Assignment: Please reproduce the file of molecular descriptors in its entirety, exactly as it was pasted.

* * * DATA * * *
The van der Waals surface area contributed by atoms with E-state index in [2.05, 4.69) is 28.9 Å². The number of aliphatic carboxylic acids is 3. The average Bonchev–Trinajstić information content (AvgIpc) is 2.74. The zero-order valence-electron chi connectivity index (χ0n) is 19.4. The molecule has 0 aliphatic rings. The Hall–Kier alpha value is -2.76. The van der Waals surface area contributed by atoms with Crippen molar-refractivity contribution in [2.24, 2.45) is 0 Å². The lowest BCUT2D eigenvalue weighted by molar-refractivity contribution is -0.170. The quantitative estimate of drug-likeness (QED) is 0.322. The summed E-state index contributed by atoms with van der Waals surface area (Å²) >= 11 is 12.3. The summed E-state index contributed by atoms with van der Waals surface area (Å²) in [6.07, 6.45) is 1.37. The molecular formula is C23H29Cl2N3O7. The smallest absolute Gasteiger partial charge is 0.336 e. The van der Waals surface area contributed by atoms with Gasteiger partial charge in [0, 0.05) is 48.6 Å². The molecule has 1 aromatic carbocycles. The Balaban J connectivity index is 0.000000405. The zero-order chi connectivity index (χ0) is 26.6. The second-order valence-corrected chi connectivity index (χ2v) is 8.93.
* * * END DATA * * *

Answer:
The van der Waals surface area contributed by atoms with E-state index in [2.05, 4.69) is 28.9 Å². The number of aliphatic carboxylic acids is 3. The average Bonchev–Trinajstić information content (AvgIpc) is 2.74. The zero-order valence-electron chi connectivity index (χ0n) is 19.4. The molecule has 0 aliphatic rings. The Hall–Kier alpha value is -2.76. The van der Waals surface area contributed by atoms with Crippen molar-refractivity contribution in [2.24, 2.45) is 0 Å². The lowest BCUT2D eigenvalue weighted by molar-refractivity contribution is -0.170. The quantitative estimate of drug-likeness (QED) is 0.322. The summed E-state index contributed by atoms with van der Waals surface area (Å²) >= 11 is 12.3. The summed E-state index contributed by atoms with van der Waals surface area (Å²) in [6.07, 6.45) is 1.37. The molecular formula is C23H29Cl2N3O7. The smallest absolute Gasteiger partial charge is 0.336 e. The van der Waals surface area contributed by atoms with Gasteiger partial charge in [0, 0.05) is 48.6 Å². The molecule has 1 aromatic carbocycles. The Balaban J connectivity index is 0.000000405. The zero-order chi connectivity index (χ0) is 26.6. The second-order valence-corrected chi connectivity index (χ2v) is 8.93.